D a learner driver went out for her first lesson, supervised by a friend C. D crashed the car into a lamppost, and C was injured.

 

Held: Even learner drivers are to be judged against the standard of the reasonably competent driver. The fact that a particular driver is inexperienced and incompetent does not excuse his falling short of this standard.  It matters not that a learner driver is doing her incompetent best.
Lord
Denning applied policy considerations in deciding this case because, he said, the injured person can recover damages from the insurance policy; however the insured party must be at fault first.

 

Denning LJ

"Thus we are, in this branch of the law, moving away from the concept: 'No liability without fault'. We are beginning to apply the test: 'On whom should the risk fall?' Morally the learner-driver is not at fault; but legally she is liable to be because she is insured and the risk should fall on her."

C won damages subject to a deduction for contributory negligence.

Also here

Pretty v The United Kingdom (2002) ECHR

[Law and Morality - right to die - euthanasia]

Diane Pretty was terminally ill with Motor Neurone Disease. She wanted to obtain the right to be able to request medical help to die at a time of her choosing. Particularly, to be given a guarantee that her husband would not be prosecuted for assisting her suicide in an active way.

 

Held: Permission refused.

The Director of Public Prosecutions did not have the power to give an undertaking that he would not consent to prosecute the husband of a terminally-ill woman if he helped his wife to commit suicide.

Mrs Pretty died on 11th May 2002 her case received worldwide coverage. She was backed by the Voluntary Euthanasia Society (VES).

R v R (rape - marital exemption) [1991] HL

[Law and morality - changing attitudes]
D living apart from his wife raped her in her parents’ home, which he had forcibly entered.

 

Held: Abolishing a husband's 250 year old immunity from criminal liability for raping his wife The long-standing rule that a wife was deemed to have given her consent irrevocably was no longer appropriate.

Lord Keith:

"This is not the creation of a new offence, it is the removal of a common law fiction which has become anachronistic and offensive and we consider that it is our duty having reached that conclusion to act upon it"

Lord Keith thought this was an example of the common law evolving in the light of changing social, economic and cultural developments.

 

Guilty

Also here

Re A (Children) (2000) CA

 

 

Whole case here and here

^[Law and Morality – conjoined twins – CA not a court of morals]
‘Jodie’ and ‘Mary’ joined at the lower abdomen. Jodie's heart and lungs provided oxygenated blood for both. Both would die shortly if nothing were done. If the twins were separated, Jodie had a good chance of a fairly "normal" life but the operation would cause the immediate death of Mary. The twins' parents opposed the application for religious reasons.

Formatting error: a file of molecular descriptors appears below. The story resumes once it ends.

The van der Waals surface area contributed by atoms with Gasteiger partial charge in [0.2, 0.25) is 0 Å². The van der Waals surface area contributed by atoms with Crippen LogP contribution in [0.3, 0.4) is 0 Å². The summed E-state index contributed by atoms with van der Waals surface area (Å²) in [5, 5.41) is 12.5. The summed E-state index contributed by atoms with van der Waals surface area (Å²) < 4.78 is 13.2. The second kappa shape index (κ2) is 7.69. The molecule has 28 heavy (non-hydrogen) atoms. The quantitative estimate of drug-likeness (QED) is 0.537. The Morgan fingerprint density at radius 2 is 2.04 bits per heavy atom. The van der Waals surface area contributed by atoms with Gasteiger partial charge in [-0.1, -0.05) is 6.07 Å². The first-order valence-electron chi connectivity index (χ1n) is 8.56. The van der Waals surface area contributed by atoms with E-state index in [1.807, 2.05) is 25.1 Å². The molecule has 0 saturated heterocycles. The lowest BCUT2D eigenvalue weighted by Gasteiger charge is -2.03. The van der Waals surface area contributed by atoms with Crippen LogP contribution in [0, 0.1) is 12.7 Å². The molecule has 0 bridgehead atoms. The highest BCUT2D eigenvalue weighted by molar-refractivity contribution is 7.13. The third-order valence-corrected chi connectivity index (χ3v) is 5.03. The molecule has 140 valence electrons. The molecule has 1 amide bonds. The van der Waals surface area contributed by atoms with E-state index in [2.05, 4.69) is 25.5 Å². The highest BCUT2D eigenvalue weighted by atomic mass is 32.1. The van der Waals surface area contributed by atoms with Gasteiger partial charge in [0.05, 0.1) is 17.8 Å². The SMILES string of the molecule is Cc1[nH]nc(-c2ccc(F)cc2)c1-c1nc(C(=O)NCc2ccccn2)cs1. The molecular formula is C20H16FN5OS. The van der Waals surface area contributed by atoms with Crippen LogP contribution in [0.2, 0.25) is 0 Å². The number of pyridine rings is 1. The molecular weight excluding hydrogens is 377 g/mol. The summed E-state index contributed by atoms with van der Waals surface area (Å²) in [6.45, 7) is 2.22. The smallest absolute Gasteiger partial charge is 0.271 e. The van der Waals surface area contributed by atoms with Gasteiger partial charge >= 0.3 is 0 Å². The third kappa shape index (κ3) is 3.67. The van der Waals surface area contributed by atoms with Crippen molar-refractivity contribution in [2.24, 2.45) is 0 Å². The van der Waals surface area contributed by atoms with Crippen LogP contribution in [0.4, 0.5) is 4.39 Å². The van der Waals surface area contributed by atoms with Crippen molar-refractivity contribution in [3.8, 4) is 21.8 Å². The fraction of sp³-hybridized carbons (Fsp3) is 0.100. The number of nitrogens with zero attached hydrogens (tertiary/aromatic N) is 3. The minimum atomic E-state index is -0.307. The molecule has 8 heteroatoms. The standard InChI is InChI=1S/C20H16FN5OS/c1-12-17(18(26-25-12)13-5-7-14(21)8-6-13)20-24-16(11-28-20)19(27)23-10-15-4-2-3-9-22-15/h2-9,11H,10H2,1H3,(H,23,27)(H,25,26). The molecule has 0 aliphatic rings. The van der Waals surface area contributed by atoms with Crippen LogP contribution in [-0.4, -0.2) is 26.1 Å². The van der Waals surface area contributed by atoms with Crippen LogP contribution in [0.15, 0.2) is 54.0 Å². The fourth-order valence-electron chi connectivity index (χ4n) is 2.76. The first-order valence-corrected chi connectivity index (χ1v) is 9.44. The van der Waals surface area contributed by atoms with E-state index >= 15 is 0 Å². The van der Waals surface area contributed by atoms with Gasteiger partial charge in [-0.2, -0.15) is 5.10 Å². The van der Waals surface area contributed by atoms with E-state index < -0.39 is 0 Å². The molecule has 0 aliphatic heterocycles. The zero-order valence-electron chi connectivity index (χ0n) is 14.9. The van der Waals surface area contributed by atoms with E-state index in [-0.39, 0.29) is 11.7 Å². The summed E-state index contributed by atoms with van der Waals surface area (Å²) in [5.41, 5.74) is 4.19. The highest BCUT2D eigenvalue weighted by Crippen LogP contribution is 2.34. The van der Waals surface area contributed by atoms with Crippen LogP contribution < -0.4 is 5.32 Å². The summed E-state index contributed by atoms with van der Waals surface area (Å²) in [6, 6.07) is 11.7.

Held
: Ward LJ said the court was ‘not a court of morals’ and considered that the operation would be lawful self-defence i.e. the doctors would be coming to the aid of Jodie.

 

Ward LJ:

"Mary may have a right to life, but she has little right to be alive...[she] is killing Jodie... she sucks the lifeblood of Jodie.
[Mary] will survive only so long as Jodie survives. Jodie will not survive long because constitutionally she will not be able to cope. Mary's parasitic living will be the cause of Jodie's ceasing to live."

 

Brooke LJ said there could be no doubt that in English law, a surgeon who performed the separation knowing that it would inevitably hasten Mary's death would be held to have caused that death and to have done so intentionally, even though that would not have been his primary motive. So far as the law was concerned, the doctrine of double effect did not apply here because Mary's death would not be a side-effect of treatment that was in her best interests overall. The defence of necessity would prevail:

'It has been said that there are three necessary requirements for the application of the doctrine of necessity. The act is needed to avoid inevitable and irreparable evil. No more should be done than is reasonably necessary for the purpose to be achieved. The evil inflicted must not be disproportionate to the evil avoided... I consider that all these requirements are satisfied in this case.' [You should note that this is in variance with cases such as Dudley and Howe].

Permission of operation granted, operation performed Mary died. The court expressly stated that this case creates no precedent for future cases.

Also here.

Re B (A Minor) (Wardship: Medical Treatment) [1981]

[Law and morality - newly born Mongol child requiring operation to save life - parents refusing consent - whether operation in child's best interests]